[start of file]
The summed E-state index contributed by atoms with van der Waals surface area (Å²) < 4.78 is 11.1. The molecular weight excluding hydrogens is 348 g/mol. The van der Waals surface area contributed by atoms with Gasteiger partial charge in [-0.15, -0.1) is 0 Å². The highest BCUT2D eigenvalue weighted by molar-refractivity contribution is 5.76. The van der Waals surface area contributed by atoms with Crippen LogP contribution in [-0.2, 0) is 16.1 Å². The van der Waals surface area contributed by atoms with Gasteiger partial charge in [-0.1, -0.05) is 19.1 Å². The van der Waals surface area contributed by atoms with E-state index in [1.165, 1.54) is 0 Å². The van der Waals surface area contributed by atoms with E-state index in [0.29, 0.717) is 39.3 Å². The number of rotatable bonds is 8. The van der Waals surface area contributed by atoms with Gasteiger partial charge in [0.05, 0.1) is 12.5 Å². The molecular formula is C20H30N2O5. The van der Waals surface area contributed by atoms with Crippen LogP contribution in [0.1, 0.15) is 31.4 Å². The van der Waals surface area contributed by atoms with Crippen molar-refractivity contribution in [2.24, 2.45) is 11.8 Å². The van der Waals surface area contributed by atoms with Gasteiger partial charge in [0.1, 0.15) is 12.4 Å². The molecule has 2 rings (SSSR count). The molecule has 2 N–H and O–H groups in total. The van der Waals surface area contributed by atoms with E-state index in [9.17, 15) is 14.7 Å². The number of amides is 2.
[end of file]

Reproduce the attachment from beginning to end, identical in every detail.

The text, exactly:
The summed E-state index contributed by atoms with van der Waals surface area (Å²) < 4.78 is 11.1. The molecular weight excluding hydrogens is 348 g/mol. The van der Waals surface area contributed by atoms with Gasteiger partial charge in [-0.15, -0.1) is 0 Å². The highest BCUT2D eigenvalue weighted by molar-refractivity contribution is 5.76. The van der Waals surface area contributed by atoms with Crippen LogP contribution in [-0.2, 0) is 16.1 Å². The van der Waals surface area contributed by atoms with Gasteiger partial charge in [-0.1, -0.05) is 19.1 Å². The van der Waals surface area contributed by atoms with E-state index in [1.165, 1.54) is 0 Å². The van der Waals surface area contributed by atoms with E-state index in [0.29, 0.717) is 39.3 Å². The number of rotatable bonds is 8. The van der Waals surface area contributed by atoms with Gasteiger partial charge in [0.05, 0.1) is 12.5 Å². The molecular formula is C20H30N2O5. The van der Waals surface area contributed by atoms with Crippen LogP contribution in [0.1, 0.15) is 31.4 Å². The van der Waals surface area contributed by atoms with Crippen molar-refractivity contribution in [2.24, 2.45) is 11.8 Å². The van der Waals surface area contributed by atoms with Gasteiger partial charge in [0.1, 0.15) is 12.4 Å². The molecule has 2 rings (SSSR count). The molecule has 2 N–H and O–H groups in total. The van der Waals surface area contributed by atoms with E-state index in [9.17, 15) is 14.7 Å². The number of amides is 2.